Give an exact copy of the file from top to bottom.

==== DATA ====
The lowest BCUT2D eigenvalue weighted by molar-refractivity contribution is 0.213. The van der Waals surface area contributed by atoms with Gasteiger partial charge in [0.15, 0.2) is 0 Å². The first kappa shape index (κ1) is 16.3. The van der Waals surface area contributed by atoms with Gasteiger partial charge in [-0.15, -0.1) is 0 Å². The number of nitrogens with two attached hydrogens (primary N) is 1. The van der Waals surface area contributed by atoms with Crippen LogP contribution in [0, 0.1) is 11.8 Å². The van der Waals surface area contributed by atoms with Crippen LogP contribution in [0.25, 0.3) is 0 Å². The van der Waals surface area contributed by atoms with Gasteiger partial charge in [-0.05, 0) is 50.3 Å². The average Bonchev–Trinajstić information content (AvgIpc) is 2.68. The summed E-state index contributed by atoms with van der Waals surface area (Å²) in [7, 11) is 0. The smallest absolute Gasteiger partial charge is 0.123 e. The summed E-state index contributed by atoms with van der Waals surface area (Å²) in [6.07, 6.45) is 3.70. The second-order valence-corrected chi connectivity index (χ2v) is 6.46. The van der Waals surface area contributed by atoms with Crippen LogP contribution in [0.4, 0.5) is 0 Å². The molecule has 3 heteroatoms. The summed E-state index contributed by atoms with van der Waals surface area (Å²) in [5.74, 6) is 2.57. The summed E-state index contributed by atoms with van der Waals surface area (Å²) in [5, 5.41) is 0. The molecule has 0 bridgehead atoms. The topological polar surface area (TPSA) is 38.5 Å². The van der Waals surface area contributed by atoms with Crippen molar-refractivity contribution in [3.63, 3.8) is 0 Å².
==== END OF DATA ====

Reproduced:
The lowest BCUT2D eigenvalue weighted by molar-refractivity contribution is 0.213. The van der Waals surface area contributed by atoms with Gasteiger partial charge in [0.15, 0.2) is 0 Å². The first kappa shape index (κ1) is 16.3. The van der Waals surface area contributed by atoms with Gasteiger partial charge in [-0.15, -0.1) is 0 Å². The number of nitrogens with two attached hydrogens (primary N) is 1. The van der Waals surface area contributed by atoms with Crippen LogP contribution in [0, 0.1) is 11.8 Å². The van der Waals surface area contributed by atoms with Crippen LogP contribution in [0.25, 0.3) is 0 Å². The van der Waals surface area contributed by atoms with Gasteiger partial charge in [-0.05, 0) is 50.3 Å². The average Bonchev–Trinajstić information content (AvgIpc) is 2.68. The summed E-state index contributed by atoms with van der Waals surface area (Å²) in [7, 11) is 0. The smallest absolute Gasteiger partial charge is 0.123 e. The summed E-state index contributed by atoms with van der Waals surface area (Å²) in [6.07, 6.45) is 3.70. The second-order valence-corrected chi connectivity index (χ2v) is 6.46. The van der Waals surface area contributed by atoms with Crippen LogP contribution in [0.4, 0.5) is 0 Å². The molecule has 3 heteroatoms. The summed E-state index contributed by atoms with van der Waals surface area (Å²) in [5.74, 6) is 2.57. The summed E-state index contributed by atoms with van der Waals surface area (Å²) in [5, 5.41) is 0. The molecule has 0 bridgehead atoms. The topological polar surface area (TPSA) is 38.5 Å². The van der Waals surface area contributed by atoms with Crippen molar-refractivity contribution in [3.63, 3.8) is 0 Å².